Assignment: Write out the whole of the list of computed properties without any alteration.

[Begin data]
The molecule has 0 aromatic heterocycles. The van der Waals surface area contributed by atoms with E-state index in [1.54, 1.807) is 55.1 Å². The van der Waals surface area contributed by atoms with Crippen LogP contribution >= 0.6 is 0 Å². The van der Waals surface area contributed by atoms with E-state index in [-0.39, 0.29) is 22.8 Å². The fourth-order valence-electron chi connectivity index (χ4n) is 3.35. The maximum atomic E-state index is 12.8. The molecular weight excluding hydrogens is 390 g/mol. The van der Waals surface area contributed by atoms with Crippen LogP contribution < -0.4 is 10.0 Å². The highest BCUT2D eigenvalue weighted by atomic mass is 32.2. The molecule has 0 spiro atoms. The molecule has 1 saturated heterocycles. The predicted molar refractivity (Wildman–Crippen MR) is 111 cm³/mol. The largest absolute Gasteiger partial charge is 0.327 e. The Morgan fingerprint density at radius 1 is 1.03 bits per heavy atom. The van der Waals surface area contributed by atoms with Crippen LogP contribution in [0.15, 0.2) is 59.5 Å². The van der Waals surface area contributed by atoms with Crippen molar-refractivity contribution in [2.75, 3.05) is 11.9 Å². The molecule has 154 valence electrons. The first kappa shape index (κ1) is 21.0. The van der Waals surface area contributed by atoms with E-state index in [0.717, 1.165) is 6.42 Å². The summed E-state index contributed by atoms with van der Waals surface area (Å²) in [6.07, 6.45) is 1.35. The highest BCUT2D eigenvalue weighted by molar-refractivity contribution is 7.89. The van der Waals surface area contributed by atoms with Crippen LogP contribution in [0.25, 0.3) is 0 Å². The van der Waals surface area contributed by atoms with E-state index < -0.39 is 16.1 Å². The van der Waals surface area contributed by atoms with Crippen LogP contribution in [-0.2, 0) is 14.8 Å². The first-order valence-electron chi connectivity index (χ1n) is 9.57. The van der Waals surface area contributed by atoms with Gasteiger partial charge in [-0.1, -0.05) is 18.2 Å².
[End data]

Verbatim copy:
The molecule has 0 aromatic heterocycles. The van der Waals surface area contributed by atoms with E-state index in [1.54, 1.807) is 55.1 Å². The van der Waals surface area contributed by atoms with Crippen LogP contribution >= 0.6 is 0 Å². The van der Waals surface area contributed by atoms with E-state index in [-0.39, 0.29) is 22.8 Å². The fourth-order valence-electron chi connectivity index (χ4n) is 3.35. The maximum atomic E-state index is 12.8. The molecular weight excluding hydrogens is 390 g/mol. The van der Waals surface area contributed by atoms with Crippen LogP contribution < -0.4 is 10.0 Å². The highest BCUT2D eigenvalue weighted by atomic mass is 32.2. The molecule has 0 spiro atoms. The molecule has 1 saturated heterocycles. The predicted molar refractivity (Wildman–Crippen MR) is 111 cm³/mol. The largest absolute Gasteiger partial charge is 0.327 e. The Morgan fingerprint density at radius 1 is 1.03 bits per heavy atom. The van der Waals surface area contributed by atoms with Crippen LogP contribution in [0.15, 0.2) is 59.5 Å². The van der Waals surface area contributed by atoms with Crippen molar-refractivity contribution in [2.75, 3.05) is 11.9 Å². The molecule has 154 valence electrons. The first kappa shape index (κ1) is 21.0. The van der Waals surface area contributed by atoms with E-state index in [0.717, 1.165) is 6.42 Å². The summed E-state index contributed by atoms with van der Waals surface area (Å²) in [6.07, 6.45) is 1.35. The highest BCUT2D eigenvalue weighted by molar-refractivity contribution is 7.89. The van der Waals surface area contributed by atoms with Crippen LogP contribution in [0.25, 0.3) is 0 Å². The van der Waals surface area contributed by atoms with E-state index < -0.39 is 16.1 Å². The van der Waals surface area contributed by atoms with Crippen LogP contribution in [-0.2, 0) is 14.8 Å². The first-order valence-electron chi connectivity index (χ1n) is 9.57. The van der Waals surface area contributed by atoms with Gasteiger partial charge in [-0.1, -0.05) is 18.2 Å².